Latest Community College of Beaver County News
Feb 27, 2019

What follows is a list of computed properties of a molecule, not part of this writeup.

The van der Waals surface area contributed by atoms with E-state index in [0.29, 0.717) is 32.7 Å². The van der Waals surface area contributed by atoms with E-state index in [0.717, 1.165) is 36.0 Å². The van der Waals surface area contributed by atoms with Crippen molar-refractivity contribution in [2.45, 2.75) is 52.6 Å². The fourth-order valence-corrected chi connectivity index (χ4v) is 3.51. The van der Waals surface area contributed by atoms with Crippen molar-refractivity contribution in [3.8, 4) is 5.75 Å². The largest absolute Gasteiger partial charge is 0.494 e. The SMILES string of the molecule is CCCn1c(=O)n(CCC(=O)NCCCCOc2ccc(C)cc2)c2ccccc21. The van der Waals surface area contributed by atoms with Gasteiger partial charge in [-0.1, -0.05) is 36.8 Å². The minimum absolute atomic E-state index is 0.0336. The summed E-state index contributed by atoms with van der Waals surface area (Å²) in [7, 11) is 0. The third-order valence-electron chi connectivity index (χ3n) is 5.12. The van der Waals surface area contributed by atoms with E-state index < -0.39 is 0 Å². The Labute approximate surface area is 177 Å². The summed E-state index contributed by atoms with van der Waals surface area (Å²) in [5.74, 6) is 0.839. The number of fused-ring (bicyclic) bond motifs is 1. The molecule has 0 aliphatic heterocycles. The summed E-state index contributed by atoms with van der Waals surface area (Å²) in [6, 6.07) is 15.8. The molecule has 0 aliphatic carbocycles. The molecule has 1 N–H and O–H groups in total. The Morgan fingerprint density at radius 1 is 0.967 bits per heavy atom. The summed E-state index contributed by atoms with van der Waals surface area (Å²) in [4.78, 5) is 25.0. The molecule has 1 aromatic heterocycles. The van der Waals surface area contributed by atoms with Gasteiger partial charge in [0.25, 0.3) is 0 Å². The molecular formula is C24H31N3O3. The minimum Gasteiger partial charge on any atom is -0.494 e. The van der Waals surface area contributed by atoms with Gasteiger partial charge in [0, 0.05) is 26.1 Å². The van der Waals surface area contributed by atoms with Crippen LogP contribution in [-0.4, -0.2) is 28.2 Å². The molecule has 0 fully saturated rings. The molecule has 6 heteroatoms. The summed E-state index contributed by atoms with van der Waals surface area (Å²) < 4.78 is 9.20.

51 minutes ago Community College of Beaver County named Roger W. Davis as its ninth president. Davis had been interim president since May 2018, when Christopher Reber left the Center Township-based community college for a similar post in New Jersey. Davis also served as an executive vice president and provost of CCBC, a position he was named to in 2016. The 49-year-old Davis is CCBC’s youngest president and the first African-American to lead the school. “I look forward to continuing the momentum we’ve built,” Davis said in a news release. “CCBC is uniquely positioned to help both traditional and non-traditional students advance their careers and their lives, and I’m delighted to be able to continue working alongside such phenomenal faculty and staff and to continue engaging with our student body.” Robert Postupac, chairman of the CCBC board of trustees, called Davis a “dynamic, approachable, forward-thinking leader who will continue to advance the college and drive its strategic plan forward.” The decision was lauded by other leaders at the school, including Kim Turcola, who is president of the Educational Support Personnel Association, which represents some of the employees at CCBC. “As we focus on our core values, I look forward to working together with Dr. Davis to raise the value of CCBC and to focus on areas of strategic priority that grow the college and its staff and serve Beaver County well in the future,” Turcola said in a news release. Davis came to CCBC from SUNY Rockland Community College in Suffern, New York, where he served as associate vice president of instruction and academic services. Tom Davidson is a Tribune-Review staff writer. You can contact Tom at 724-226-4715, firstname.lastname@example.org or via Twitter . You are solely responsible for your comments and by using TribLive.com you agree to our Terms of Service . We moderate comments. Our goal is to provide substantive commentary for a general readership. By screening submissions, we provide a space where readers can share intelligent and informed commentary that enhances the quality of our news and information. While most comments will be posted if they are on-topic and not abusive, moderating decisions are subjective. We will make them as carefully and consistently as we can. Because of the volume of reader comments, we cannot review individual moderation decisions with readers. We value thoughtful comments representing a range of views that make their point quickly and politely. We make an effort to protect discussions from repeated comments either by the same reader or different readers We follow the same standards for taste as the daily newspaper. A few things we won't tolerate: personal attacks, obscenity, vulgarity, profanity (including expletives and letters followed by dashes), commercial promotion, impersonations, incoherence, proselytizing and SHOUTING. Don't include URLs to Web sites. We do not edit comments. They are either approved or deleted. We reserve the right to edit a comment that is quoted or excerpted in an article. In this case, we may fix spelling and punctuation. We welcome strong opinions and criticism of our work, but we don't want comments to become bogged down with discussions of our policies and we will moderate accordingly. We appreciate it when readers and people quoted in articles or blog posts point out errors of fact or emphasis and will investigate all assertions. But these suggestions should be sent via e-mail. To avoid distracting other readers, we won't publish comments that suggest a correction. Instead, corrections will be made in a blog post or in an article.